Crossing Lines, NBC’s ten-episode Eurocrime entry into the summer-series derby, probably sounded like a great idea in the pitch meeting. Crime! Europe! Sexy cops! Paris! Donald Sutherland! Europe! The short-run series has done great things for basic cable, and the form’s limited scope (and cost) allows a network to try something new without needing it to become a blockbuster, so this makes all kinds of business sense for NBC. But how does the series work as a story? Well…
The setup: tortured, craggy French detective Louis Daniel (former-heartthrob-singer-turned-actor Marc Lavoine) recruits a gaggle of young, pretty, tortured cops from around the EU to work as an über-detective squad for the International Criminal Court in The Hague. Each member of the team has his/her own special talent: the German one (Tom Wlaschiha) works all the tech toys, the Irish one (Richard Flood) is the weapons guy, the Italian (Gabriella Pession) looks fabulous in a skin-tight minidress, and so on. The sole American (William Fichtner) is less young and less pretty, but makes up for it by being even more tortured and hooked on painkillers, to boot. Donald Sutherland is the squad’s protector and fixer within the ICC. The squad’s remit is to chase down border-crossing serial criminals, something of a leap from the ICC’s usual work prosecuting war crimes.
The series certainly looks good. It was shot in Paris, Nice, and Prague (which stands in for parts of Germany and other countries) and has all the gloss of a high-budget U.S. production. There’s nothing like narrow cobbled streets, centuries-old buildings, canals and market squares to tell us we’re not in L.A. or New York City anymore. The team’s headquarters in The Hague appears to be a renovated church, complete with endless flat-screen monitors, soft red brick and atmospheric haze in the rafters. The detectives travel between cities on high-speed trains (nothing you’ll see in a U.S.-made crime show), and each episode is a geography lesson if you haven’t looked at a map of Europe since grammar school. All this scene-setting suggests “not made here” loud and clear.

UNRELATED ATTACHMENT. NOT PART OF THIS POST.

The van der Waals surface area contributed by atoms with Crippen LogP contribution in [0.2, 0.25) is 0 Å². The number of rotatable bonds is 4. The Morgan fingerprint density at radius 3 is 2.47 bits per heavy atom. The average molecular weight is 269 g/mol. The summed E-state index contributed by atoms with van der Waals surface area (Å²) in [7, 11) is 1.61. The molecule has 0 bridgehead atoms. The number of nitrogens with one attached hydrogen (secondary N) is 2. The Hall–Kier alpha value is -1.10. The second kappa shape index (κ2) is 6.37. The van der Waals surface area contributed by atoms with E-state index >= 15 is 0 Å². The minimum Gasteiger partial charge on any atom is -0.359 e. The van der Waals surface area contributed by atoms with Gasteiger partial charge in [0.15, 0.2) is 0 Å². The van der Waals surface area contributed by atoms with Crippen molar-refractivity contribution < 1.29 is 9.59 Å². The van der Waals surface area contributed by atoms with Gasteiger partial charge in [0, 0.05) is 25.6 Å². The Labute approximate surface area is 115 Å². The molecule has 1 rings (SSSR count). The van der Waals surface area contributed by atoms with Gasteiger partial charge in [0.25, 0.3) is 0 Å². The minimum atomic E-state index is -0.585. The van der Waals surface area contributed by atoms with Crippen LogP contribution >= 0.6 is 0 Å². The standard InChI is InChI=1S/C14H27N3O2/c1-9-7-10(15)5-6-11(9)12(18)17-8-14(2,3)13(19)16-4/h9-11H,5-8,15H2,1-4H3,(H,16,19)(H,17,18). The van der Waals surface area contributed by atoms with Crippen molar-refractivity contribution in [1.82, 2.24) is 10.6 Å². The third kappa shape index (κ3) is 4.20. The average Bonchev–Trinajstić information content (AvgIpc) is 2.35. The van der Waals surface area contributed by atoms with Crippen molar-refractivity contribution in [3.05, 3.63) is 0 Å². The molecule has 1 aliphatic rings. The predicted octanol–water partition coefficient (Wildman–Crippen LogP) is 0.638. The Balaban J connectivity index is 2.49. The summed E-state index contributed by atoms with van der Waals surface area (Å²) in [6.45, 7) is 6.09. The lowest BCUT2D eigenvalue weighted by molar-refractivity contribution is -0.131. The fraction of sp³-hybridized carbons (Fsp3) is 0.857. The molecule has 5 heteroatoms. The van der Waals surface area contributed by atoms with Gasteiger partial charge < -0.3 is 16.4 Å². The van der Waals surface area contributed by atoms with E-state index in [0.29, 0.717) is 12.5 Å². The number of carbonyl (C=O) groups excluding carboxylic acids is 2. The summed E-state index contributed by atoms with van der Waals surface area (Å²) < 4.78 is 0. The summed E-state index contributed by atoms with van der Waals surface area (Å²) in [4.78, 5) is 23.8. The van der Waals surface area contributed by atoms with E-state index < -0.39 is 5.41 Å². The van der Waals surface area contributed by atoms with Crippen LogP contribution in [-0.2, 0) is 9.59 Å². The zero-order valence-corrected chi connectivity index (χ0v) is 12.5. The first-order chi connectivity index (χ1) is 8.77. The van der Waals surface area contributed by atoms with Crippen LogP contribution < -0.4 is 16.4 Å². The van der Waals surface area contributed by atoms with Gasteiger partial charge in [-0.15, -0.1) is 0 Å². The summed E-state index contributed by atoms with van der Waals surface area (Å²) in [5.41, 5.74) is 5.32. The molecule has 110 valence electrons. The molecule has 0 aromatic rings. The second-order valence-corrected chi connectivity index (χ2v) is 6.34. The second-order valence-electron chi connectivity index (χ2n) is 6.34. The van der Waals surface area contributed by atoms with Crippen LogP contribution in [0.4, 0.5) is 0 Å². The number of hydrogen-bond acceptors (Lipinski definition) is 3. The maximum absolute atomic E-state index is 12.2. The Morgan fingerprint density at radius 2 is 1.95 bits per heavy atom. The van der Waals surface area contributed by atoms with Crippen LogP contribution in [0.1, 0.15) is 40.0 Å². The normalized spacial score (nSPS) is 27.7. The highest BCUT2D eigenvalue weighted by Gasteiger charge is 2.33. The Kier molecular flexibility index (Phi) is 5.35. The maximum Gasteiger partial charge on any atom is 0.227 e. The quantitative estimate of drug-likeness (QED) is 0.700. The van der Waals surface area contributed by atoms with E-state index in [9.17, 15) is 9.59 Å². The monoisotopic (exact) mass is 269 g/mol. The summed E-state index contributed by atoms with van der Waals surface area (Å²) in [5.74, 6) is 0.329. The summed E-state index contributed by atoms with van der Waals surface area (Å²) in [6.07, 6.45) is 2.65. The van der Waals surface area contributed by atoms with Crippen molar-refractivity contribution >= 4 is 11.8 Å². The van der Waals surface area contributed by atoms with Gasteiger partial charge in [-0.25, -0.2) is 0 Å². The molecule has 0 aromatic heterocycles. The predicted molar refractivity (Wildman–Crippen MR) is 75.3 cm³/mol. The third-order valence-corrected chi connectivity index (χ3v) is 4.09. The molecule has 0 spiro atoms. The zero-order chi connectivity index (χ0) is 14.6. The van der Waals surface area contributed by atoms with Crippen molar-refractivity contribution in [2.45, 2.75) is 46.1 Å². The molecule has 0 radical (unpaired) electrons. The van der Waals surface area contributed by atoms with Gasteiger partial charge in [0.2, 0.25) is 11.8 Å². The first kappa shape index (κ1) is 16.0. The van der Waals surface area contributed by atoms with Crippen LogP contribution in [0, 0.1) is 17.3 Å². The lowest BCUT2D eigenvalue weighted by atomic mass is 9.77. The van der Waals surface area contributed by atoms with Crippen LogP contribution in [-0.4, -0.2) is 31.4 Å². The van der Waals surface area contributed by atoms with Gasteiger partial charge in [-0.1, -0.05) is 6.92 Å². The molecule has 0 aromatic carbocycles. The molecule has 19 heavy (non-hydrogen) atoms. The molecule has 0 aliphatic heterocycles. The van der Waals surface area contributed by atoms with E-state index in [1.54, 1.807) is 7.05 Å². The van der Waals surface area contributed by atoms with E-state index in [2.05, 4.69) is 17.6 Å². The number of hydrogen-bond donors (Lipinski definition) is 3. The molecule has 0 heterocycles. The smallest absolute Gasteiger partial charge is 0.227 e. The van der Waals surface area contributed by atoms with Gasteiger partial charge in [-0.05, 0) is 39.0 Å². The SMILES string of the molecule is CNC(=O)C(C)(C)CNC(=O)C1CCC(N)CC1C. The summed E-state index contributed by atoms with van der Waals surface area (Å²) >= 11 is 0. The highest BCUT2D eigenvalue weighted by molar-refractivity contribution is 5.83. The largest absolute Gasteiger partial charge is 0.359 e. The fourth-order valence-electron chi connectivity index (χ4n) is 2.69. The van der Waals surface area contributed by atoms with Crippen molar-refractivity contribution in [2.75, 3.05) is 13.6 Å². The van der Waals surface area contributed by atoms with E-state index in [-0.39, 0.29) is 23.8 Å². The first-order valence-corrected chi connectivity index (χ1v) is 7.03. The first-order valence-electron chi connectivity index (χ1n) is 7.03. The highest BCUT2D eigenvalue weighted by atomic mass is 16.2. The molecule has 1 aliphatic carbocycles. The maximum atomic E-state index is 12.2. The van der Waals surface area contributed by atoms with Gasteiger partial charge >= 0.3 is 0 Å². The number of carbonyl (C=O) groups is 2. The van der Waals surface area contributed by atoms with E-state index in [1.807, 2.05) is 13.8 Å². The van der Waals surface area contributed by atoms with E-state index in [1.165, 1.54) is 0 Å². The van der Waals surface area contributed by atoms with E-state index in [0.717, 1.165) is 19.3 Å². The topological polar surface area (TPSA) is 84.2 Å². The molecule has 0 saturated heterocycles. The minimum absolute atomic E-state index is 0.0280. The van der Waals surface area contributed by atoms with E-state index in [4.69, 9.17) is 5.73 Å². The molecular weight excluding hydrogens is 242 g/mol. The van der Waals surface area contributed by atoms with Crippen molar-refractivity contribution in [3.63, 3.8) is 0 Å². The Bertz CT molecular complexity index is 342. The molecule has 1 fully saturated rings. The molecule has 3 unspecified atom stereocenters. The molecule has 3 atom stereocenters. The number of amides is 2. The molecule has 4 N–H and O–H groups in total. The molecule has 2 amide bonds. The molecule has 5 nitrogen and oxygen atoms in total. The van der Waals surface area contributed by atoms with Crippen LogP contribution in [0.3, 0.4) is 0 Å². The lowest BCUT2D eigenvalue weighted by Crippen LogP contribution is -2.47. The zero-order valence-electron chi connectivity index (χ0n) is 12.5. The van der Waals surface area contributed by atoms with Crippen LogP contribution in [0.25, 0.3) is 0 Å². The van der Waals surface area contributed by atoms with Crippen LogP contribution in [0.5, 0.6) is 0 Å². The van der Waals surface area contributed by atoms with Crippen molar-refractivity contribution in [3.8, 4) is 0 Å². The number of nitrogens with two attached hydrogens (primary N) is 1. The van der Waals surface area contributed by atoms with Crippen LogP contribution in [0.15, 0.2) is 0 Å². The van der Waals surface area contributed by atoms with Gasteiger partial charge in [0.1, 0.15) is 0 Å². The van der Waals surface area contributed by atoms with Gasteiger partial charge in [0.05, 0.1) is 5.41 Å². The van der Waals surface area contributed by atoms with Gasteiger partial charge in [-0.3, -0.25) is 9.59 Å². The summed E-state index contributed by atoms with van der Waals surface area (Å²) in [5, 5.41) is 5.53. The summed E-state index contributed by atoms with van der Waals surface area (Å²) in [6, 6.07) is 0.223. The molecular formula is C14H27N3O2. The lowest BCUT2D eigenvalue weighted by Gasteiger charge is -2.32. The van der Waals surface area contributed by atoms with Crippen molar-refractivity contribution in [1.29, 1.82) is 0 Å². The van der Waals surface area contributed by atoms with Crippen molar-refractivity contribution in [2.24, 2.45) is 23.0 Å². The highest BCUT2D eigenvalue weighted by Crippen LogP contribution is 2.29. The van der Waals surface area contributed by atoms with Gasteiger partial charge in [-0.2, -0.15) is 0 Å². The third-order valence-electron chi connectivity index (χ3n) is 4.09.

More candor and minor spoilers ahead...
Okay, but what about the story? I’ll put it this way: Munich-based Tandem Communications (now owned by France’s StudioCanal), in cooperation with France’s TF1 and Sony’s AXN channel, has produced an average American cop show that happens to be set in Europe.
Crossing Lines could be CSI: Netherlands or Criminal Minds Eurozone, except without quite as much actual police work. (Blame might belong to series creator Edward Allen Bernero, who spawned Third Watch and produces, yes, Criminal Minds.) The baddies-of-the-week for the first two episodes are serial killers and the third week’s villains are sadistic truckers, none of whom would be out-of-place in any random American crime series. In all three cases, the modest effort the team expends to find the perps begs the question of why the local police didn’t get to them first. The second episode’s crime story is almost perfunctory, as much of its air time is absorbed by the fallout from the team’s first-episode loss of one of its own and the kind of relationship-building that usually takes an entire season on a normal series. If Our Heroes only deal with cases the local PDs can’t solve, why isn’t it harder for them?